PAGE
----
Anyone go to the Good News Club book event? Because we could get some interesting church-state issues with this bill. The charter board for each school has to be non-sectarian, but there's nothing to stop the leadership of the Mars Hill Church* from forming the Mars Hill Charter Board (totally non-sectarian and non-profit) to open up a school. They could then open up the Mars Hill School (public, nominally non-sectarian) that meets in space donated by the Mars Hill Church (also specifically OK). They could even put in a student code of conduct that strongly discourages those not of the church from joining the school. If a little religion slips into the classroom and nobody complains, who's to say it ever happened?

This bill is bad from start to finish. If I supported charters, I would be embarrassed to be associated with it.

* I'm picking on Mars Hill here, but it could just as well be the Lutherans, Mormons, Scientologists, Muslims, or Pastafarians.

Eric B said...

Sue, only the conversion charters and those weird statewide transformation zone schools get free use of school real estate. Regular charters need to provide their own space, although they can use space at churches, universities, etc. at no cost if the landlord is OK with that. I think they can also go to private companies.

So here's an interesting idea. Suppose KIPP* Shell Company A leases space for a school that KIPP will run. They then "donate" the space to the charter school, picking up a nice tax break in the process. KIPP Shell Company A also runs a massive loss on paper, because it's got all kinds of rent and no income, so there's another tax break for the parent company, which gets all the revenue. You'd have to run it past a tax attorney, but I would be shocked if you couldn't weasel that around to make even more money.

* Again, I'm picking on KIPP. Could be anyone.

Anonymous said...

Math info from Tucson schools:

http://www.tusd1.org/resources/math/index.asp

Discovering Algebra and Everyday Math are listed along other texts.

From the press release (posted on West Seattle blog):

She is also deeply knowledgeable about STEM subjects, as she served as her district’s Mathematics Coordinator, and was responsible for facilitating the vertical articulation and subsequent curriculum development of K-12 Mathematics for the district.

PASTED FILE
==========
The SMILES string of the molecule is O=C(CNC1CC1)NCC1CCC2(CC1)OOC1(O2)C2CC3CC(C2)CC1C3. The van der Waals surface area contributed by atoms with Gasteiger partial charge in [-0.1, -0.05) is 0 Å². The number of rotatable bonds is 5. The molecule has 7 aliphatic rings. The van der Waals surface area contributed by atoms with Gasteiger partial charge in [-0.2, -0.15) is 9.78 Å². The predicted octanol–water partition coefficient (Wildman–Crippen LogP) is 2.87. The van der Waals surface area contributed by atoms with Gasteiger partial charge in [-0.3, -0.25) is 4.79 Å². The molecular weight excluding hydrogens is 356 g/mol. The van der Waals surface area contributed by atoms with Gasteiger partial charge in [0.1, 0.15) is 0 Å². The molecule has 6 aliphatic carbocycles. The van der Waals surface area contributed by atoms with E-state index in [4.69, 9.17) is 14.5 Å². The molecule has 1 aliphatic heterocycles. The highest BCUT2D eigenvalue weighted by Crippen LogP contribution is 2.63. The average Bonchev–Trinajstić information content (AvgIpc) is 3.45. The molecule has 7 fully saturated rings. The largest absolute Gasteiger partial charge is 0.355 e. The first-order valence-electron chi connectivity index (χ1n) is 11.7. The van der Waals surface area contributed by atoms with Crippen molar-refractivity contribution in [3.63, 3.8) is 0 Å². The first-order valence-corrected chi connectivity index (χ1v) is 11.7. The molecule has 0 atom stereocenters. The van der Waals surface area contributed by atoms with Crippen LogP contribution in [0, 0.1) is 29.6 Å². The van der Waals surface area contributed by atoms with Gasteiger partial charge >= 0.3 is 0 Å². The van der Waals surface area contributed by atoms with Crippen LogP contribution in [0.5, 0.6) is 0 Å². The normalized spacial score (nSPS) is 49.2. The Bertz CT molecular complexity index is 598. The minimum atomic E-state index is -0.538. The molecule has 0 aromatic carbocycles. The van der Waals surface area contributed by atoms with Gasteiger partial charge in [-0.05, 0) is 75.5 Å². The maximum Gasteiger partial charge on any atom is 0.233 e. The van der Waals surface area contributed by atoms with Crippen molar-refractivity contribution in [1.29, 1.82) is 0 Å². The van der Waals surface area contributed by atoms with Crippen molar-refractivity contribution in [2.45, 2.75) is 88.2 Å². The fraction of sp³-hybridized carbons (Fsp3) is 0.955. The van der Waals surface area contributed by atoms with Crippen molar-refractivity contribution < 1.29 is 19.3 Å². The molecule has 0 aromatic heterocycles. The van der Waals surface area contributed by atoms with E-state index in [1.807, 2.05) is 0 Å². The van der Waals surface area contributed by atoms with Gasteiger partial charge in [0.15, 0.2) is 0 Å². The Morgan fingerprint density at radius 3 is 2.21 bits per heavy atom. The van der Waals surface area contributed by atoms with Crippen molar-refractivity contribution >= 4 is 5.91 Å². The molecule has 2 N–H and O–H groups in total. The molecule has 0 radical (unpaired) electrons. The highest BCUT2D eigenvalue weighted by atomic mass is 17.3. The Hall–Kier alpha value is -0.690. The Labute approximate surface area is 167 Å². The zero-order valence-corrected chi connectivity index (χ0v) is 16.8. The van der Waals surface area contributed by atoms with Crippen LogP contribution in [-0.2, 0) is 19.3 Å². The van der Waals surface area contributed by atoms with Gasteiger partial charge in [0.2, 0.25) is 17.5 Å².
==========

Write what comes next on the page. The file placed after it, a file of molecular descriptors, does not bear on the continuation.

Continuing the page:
It would be interesting to know what math mterials would be used at Boren STEM (Everyday Math?), and what programs McKinney brought to Tucson as part of the curriculum development.

math parent

Melissa Westbrook said...

Eric, yes, I detailed all this elsewhere. It's a hot mess.

And, of course Sue is right. She does her homework.

If you look at the two things existing charters want now, it's real estate (or access to it with the help from the state) and lifting of caps of the numbers of charters in a state.

What are states who have charters finally seeing? That they have a whole bunch of bad schools to close and really, it's harder than it looks.

To keep in mind, Eric, if a district is leasing/sell property, a charter has first right of refusal at or BELOW market value. Terrible stuff.

Maggie Hooks said...

Nick Hanauer -- haranguing the Democrats for their lack of support for ed. "reform", threatening to switch his support from Jay Inslee to Rob McKenna because of the same, and calling Jabe Blumenthal to the dark side.

http://publicola.com/2012/02/14/major-democratic-donor-to-meet-with-mckenna/

just goes to show -- you can be right about some things (progressive income tax) and really wrong about others. he's pretty awful, particularly the big middle section where he professes his undying love for unions while pressing the need to dismantle the protections of the teachers unions...

Anonymous said...

math parent,

Since Boren STEM is essentially Schmitz Park Annex (my words), you can be dammed sure they aren't using Everyday Math.